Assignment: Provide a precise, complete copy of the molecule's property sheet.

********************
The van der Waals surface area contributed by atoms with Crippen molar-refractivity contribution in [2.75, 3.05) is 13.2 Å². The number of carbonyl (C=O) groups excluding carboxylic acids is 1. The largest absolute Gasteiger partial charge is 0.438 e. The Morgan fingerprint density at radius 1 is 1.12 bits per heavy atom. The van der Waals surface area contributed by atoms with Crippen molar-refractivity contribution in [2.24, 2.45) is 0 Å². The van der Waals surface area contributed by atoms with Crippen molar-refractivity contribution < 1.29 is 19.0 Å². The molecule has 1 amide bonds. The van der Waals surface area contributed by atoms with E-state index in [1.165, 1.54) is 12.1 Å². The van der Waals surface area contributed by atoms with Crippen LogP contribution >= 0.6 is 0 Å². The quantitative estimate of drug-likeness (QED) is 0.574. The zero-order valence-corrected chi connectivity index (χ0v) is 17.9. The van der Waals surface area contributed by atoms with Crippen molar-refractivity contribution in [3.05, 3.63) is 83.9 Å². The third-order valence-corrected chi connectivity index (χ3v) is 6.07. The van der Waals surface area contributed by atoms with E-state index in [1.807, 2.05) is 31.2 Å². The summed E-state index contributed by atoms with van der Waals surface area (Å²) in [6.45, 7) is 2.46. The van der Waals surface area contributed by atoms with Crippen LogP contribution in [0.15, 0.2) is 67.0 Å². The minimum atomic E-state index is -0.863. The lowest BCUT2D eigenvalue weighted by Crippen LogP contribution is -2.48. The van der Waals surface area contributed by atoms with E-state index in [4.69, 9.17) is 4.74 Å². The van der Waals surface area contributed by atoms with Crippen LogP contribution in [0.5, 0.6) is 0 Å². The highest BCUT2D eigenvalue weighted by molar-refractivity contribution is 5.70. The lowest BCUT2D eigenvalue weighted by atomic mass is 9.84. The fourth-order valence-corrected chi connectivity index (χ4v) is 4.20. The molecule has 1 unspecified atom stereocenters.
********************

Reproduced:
The van der Waals surface area contributed by atoms with Crippen molar-refractivity contribution in [2.75, 3.05) is 13.2 Å². The number of carbonyl (C=O) groups excluding carboxylic acids is 1. The largest absolute Gasteiger partial charge is 0.438 e. The Morgan fingerprint density at radius 1 is 1.12 bits per heavy atom. The van der Waals surface area contributed by atoms with Crippen molar-refractivity contribution in [2.24, 2.45) is 0 Å². The van der Waals surface area contributed by atoms with Crippen molar-refractivity contribution < 1.29 is 19.0 Å². The molecule has 1 amide bonds. The van der Waals surface area contributed by atoms with E-state index in [1.165, 1.54) is 12.1 Å². The van der Waals surface area contributed by atoms with Crippen LogP contribution >= 0.6 is 0 Å². The quantitative estimate of drug-likeness (QED) is 0.574. The zero-order valence-corrected chi connectivity index (χ0v) is 17.9. The van der Waals surface area contributed by atoms with Crippen molar-refractivity contribution in [3.05, 3.63) is 83.9 Å². The third-order valence-corrected chi connectivity index (χ3v) is 6.07. The van der Waals surface area contributed by atoms with E-state index in [1.807, 2.05) is 31.2 Å². The summed E-state index contributed by atoms with van der Waals surface area (Å²) in [6.45, 7) is 2.46. The van der Waals surface area contributed by atoms with Crippen LogP contribution in [0.15, 0.2) is 67.0 Å². The minimum atomic E-state index is -0.863. The lowest BCUT2D eigenvalue weighted by Crippen LogP contribution is -2.48. The van der Waals surface area contributed by atoms with E-state index in [4.69, 9.17) is 4.74 Å². The van der Waals surface area contributed by atoms with Crippen LogP contribution in [0.5, 0.6) is 0 Å². The highest BCUT2D eigenvalue weighted by molar-refractivity contribution is 5.70. The lowest BCUT2D eigenvalue weighted by atomic mass is 9.84. The fourth-order valence-corrected chi connectivity index (χ4v) is 4.20. The molecule has 1 unspecified atom stereocenters.